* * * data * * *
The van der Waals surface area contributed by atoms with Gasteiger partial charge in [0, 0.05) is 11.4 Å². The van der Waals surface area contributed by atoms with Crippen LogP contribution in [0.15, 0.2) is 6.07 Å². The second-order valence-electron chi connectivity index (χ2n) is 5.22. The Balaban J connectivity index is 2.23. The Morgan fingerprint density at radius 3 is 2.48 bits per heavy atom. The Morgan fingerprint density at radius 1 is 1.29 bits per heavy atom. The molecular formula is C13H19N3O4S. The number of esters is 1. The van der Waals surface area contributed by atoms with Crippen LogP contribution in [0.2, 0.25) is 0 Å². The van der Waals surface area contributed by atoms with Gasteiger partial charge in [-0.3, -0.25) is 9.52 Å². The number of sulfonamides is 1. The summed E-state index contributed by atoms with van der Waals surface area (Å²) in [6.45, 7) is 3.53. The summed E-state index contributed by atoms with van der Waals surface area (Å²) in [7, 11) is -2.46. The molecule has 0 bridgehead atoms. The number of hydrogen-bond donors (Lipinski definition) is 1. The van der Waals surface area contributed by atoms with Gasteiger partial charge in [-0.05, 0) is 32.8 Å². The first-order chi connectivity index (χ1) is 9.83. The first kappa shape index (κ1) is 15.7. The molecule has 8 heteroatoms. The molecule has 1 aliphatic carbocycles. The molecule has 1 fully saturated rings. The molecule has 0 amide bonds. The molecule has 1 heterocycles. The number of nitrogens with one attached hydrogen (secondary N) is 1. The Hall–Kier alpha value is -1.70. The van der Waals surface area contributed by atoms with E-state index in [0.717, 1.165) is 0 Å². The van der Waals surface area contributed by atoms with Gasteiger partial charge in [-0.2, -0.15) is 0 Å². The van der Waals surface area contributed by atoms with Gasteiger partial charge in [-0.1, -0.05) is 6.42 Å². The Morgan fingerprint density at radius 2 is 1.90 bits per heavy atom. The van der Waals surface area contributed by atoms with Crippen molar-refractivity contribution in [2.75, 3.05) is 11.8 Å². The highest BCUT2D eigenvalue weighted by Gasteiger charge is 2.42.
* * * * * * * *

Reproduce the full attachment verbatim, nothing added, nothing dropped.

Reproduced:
The van der Waals surface area contributed by atoms with Gasteiger partial charge in [0, 0.05) is 11.4 Å². The van der Waals surface area contributed by atoms with Crippen LogP contribution in [0.15, 0.2) is 6.07 Å². The second-order valence-electron chi connectivity index (χ2n) is 5.22. The Balaban J connectivity index is 2.23. The Morgan fingerprint density at radius 3 is 2.48 bits per heavy atom. The Morgan fingerprint density at radius 1 is 1.29 bits per heavy atom. The molecular formula is C13H19N3O4S. The number of esters is 1. The van der Waals surface area contributed by atoms with Crippen LogP contribution in [0.2, 0.25) is 0 Å². The van der Waals surface area contributed by atoms with Gasteiger partial charge in [-0.3, -0.25) is 9.52 Å². The number of sulfonamides is 1. The summed E-state index contributed by atoms with van der Waals surface area (Å²) in [6.45, 7) is 3.53. The summed E-state index contributed by atoms with van der Waals surface area (Å²) in [7, 11) is -2.46. The molecule has 0 bridgehead atoms. The number of hydrogen-bond donors (Lipinski definition) is 1. The van der Waals surface area contributed by atoms with Gasteiger partial charge in [-0.05, 0) is 32.8 Å². The first-order chi connectivity index (χ1) is 9.83. The first kappa shape index (κ1) is 15.7. The molecule has 8 heteroatoms. The molecule has 1 aliphatic carbocycles. The molecule has 1 fully saturated rings. The molecule has 0 amide bonds. The molecule has 1 heterocycles. The number of nitrogens with one attached hydrogen (secondary N) is 1. The Hall–Kier alpha value is -1.70. The van der Waals surface area contributed by atoms with E-state index in [0.717, 1.165) is 0 Å². The van der Waals surface area contributed by atoms with Gasteiger partial charge in [-0.2, -0.15) is 0 Å². The van der Waals surface area contributed by atoms with Gasteiger partial charge in [-0.1, -0.05) is 6.42 Å². The Morgan fingerprint density at radius 2 is 1.90 bits per heavy atom. The van der Waals surface area contributed by atoms with Crippen molar-refractivity contribution in [2.75, 3.05) is 11.8 Å². The highest BCUT2D eigenvalue weighted by Gasteiger charge is 2.42.